Again I realize there is no correct answer but my hope is that others that have similar portfolios could weigh in and share with me their experiences and how it has worked for them.

Finally, if my idea is considered good and can be refined further into a finished product of sorts then maybe others can use it for themselves. I realize that many here quarrel with the same dilemma and another option would hopefully be helpful to some.

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Re: Not Another Payoff The Mortgage Thread....

Post by MP173 » Tue May 30, 2017 2:49 pm

I think you are agonizing over this too much.

You have an ideal situation:
1. Low interest rate.
2. Reduced term by 50%.
3. Reduced Payment by refinancing.
4. You are generating personal free cash flow.

Congratulations!

I think to completely use the chunk of money saved in a short period of time to pay off the mortgage might be a little overkill. Keep your powder dry and be able to use it if necessary. Make big chunk payments (quarterly, yearly, etc) or regular payments (extra per month) as your situation dictates.

Allocate according to how you feel comfortable.

Again, personally I do not like debt. Probably has quite a bit to do with how I was raised by my parents.

You are in a good spot.

Ed

SJR
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Re: Not Another Payoff The Mortgage Thread....

Post by SJR » Tue May 30, 2017 4:34 pm

MP173 wrote:I think you are agonizing over this too much.

You have an ideal situation:
1. Low interest rate.
2. Reduced term by 50%.
3. Reduced Payment by refinancing.
4. You are generating personal free cash flow.

Congratulations!

I think to completely use the chunk of money saved in a short period of time to pay off the mortgage might be a little overkill. Keep your powder dry and be able to use it if necessary. Make big chunk payments (quarterly, yearly, etc) or regular payments (extra per month) as your situation dictates.

Allocate according to how you feel comfortable.

Again, personally I do not like debt. Probably has quite a bit to do with how I was raised by my parents.

You are in a good spot.

Ed
Thanks Ed. I basically agree with everything you said.

I also dislike debt due to my upbringing (quite likely).

Oh, and I already am throwing another $500 towards principal every month. It automatically goes together with the rest of my payment in one lump sum.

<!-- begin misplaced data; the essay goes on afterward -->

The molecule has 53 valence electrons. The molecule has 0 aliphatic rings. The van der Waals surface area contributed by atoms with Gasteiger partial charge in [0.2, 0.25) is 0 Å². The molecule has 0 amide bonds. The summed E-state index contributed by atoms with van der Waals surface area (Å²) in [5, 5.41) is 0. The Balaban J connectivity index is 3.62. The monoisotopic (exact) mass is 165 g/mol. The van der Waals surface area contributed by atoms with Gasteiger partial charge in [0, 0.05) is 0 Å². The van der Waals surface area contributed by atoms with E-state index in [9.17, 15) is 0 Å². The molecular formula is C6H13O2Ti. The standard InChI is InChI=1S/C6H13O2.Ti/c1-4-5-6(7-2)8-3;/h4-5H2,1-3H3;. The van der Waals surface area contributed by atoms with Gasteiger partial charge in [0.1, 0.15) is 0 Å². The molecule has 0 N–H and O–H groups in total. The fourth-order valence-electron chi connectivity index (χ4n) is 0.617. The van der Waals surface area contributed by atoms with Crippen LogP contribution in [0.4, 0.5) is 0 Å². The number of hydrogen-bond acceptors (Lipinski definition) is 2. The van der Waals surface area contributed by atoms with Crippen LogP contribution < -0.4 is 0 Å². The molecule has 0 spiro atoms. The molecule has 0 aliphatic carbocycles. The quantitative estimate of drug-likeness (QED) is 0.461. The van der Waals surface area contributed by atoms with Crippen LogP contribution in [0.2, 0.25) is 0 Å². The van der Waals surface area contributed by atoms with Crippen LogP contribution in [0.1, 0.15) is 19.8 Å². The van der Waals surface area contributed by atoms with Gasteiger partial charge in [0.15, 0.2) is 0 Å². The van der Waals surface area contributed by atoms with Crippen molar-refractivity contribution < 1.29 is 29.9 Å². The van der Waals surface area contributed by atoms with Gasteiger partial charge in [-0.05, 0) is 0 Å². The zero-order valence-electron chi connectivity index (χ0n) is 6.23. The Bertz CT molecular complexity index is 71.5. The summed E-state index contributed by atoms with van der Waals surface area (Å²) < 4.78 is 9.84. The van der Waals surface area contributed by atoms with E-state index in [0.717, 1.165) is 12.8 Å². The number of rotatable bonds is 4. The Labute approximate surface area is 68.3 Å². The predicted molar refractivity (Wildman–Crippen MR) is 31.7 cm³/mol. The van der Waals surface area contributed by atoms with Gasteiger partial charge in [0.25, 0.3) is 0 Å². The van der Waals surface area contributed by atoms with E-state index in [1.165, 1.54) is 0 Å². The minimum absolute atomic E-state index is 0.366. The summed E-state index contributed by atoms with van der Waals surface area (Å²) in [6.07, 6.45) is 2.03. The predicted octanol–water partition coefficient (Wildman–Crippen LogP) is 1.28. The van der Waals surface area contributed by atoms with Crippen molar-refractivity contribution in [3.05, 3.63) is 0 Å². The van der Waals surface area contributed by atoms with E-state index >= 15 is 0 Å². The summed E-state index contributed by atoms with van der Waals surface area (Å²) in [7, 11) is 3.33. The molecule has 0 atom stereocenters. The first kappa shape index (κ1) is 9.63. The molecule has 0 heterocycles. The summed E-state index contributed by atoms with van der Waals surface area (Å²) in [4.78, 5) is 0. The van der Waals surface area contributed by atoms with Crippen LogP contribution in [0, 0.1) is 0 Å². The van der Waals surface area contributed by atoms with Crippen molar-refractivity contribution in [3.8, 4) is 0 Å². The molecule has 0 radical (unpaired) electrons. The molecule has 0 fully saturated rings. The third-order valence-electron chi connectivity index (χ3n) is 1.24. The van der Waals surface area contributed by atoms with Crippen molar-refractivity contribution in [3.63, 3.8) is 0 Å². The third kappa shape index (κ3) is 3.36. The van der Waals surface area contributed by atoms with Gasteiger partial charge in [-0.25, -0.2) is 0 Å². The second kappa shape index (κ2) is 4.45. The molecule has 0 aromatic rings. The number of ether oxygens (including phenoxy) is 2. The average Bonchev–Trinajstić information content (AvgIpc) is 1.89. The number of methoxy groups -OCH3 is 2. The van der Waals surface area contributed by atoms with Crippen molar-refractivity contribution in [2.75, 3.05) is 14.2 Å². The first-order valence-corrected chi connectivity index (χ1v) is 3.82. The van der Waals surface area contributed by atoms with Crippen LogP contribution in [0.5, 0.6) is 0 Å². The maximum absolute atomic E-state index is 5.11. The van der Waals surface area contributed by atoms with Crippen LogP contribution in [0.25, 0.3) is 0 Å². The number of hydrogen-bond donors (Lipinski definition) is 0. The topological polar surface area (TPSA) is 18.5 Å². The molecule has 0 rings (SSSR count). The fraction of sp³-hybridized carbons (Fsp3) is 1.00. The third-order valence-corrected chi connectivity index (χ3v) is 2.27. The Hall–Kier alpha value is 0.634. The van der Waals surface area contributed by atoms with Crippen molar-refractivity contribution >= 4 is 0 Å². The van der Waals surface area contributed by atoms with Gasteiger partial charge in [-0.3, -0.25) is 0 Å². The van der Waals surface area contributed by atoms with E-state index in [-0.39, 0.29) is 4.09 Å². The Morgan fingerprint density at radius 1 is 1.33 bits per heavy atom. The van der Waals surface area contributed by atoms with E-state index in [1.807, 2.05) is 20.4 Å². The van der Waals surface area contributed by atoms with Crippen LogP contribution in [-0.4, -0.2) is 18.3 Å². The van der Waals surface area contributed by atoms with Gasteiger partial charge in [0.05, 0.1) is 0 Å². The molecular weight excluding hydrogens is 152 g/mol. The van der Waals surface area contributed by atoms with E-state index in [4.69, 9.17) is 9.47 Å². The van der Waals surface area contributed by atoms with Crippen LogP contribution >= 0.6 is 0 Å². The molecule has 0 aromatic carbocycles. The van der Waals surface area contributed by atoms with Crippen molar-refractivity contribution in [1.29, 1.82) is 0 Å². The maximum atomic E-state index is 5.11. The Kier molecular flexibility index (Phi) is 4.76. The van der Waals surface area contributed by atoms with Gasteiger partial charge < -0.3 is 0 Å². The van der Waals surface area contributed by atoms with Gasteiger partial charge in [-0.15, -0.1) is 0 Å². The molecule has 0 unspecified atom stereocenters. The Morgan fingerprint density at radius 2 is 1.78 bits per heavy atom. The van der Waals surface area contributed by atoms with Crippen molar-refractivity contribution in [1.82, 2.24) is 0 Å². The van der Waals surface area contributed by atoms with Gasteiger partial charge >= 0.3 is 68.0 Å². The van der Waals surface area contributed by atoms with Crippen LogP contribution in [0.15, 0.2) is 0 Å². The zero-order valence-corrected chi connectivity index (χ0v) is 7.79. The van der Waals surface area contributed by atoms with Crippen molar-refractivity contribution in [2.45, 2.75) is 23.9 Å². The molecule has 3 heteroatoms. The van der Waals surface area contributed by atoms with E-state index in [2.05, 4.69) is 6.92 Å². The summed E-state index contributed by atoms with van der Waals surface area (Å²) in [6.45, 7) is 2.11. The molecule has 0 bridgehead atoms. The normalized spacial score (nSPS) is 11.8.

I'm going to sleep on this some more before deciding on an allocation. Thanks again. Really appreciate it.

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Re: Not Another Payoff The Mortgage Thread....

Post by jackholloway » Tue May 30, 2017 5:58 pm

I paid mine off when doing so would take <10% of my portfolio, but I paid an extra payment from the first, and never reduced my payment as refis reduced my rate. That reduced term from the initial 30 years to 15. That meant my competing needs to eliminate debt and to always invest over time while still keeping cash around for emergencies..

Were I you,I would make sure I had a 1-2 yr emergency fund, given your high risk profession, then take the guaranteed risk free return of paying it off. I am not you, so do something sensible. :happy

mjd0717
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Re: Not Another Payoff The Mortgage Thread....

Post by mjd0717 » Tue May 30, 2017 7:12 pm

Most of the talk around the subject seems to put the decision in an all-or-nothing context. Why can't additional mortgage payments just be seen as part of an overall investment strategy? Furthermore, the strategy can be re-evaluated at regular intervals taking into account life events, etc. That may make the conversation easier for people to comprehend.

mortfree
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Re: Not Another Payoff The Mortgage Thread....

Post by mortfree » Tue May 30, 2017 7:25 pm

mjd0717 wrote:Most of the talk around the subject seems to put the decision in an all-or-nothing context. Why can't additional mortgage payments just be seen as part of an overall investment strategy? Furthermore, the strategy can be re-evaluated at regular intervals taking into account life events, etc. That may make the conversation easier for people to comprehend.
I think the fear is that you are overpaying your mortgage each month and while that extra money is helping to reduce the debt it is likely that the required monthly payment isn't going to be eliminated any time soon. So you are losing out on cash flow and losing out on investing that money.

If I came on here and said I have a 50k loan and 100k cash I would get two answers.

If it is a car loan people would say to pay it off. Even if it was 0% (consumer debt bad)

If it is a mortgage no way should I pay it off.


Disclaimer. I paid off my mortgage at age 39.

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Re: Not Another Payoff The Mortgage Thread....

Post by Pax » Tue May 30, 2017 7:47 pm

Here is what I did, as at the moment I was self-employed and had my first "big mortgage". I calculated the amount needed to make payments as if my 30 year mortgage was a 15 year mortgage. I took the difference and put the money in a mutual balanced mutual fund (Janus Balance Fund). The idea was that in case of no work, I would be able to stop investing on the fund and any moneys there could then be used as emergency funds during that time.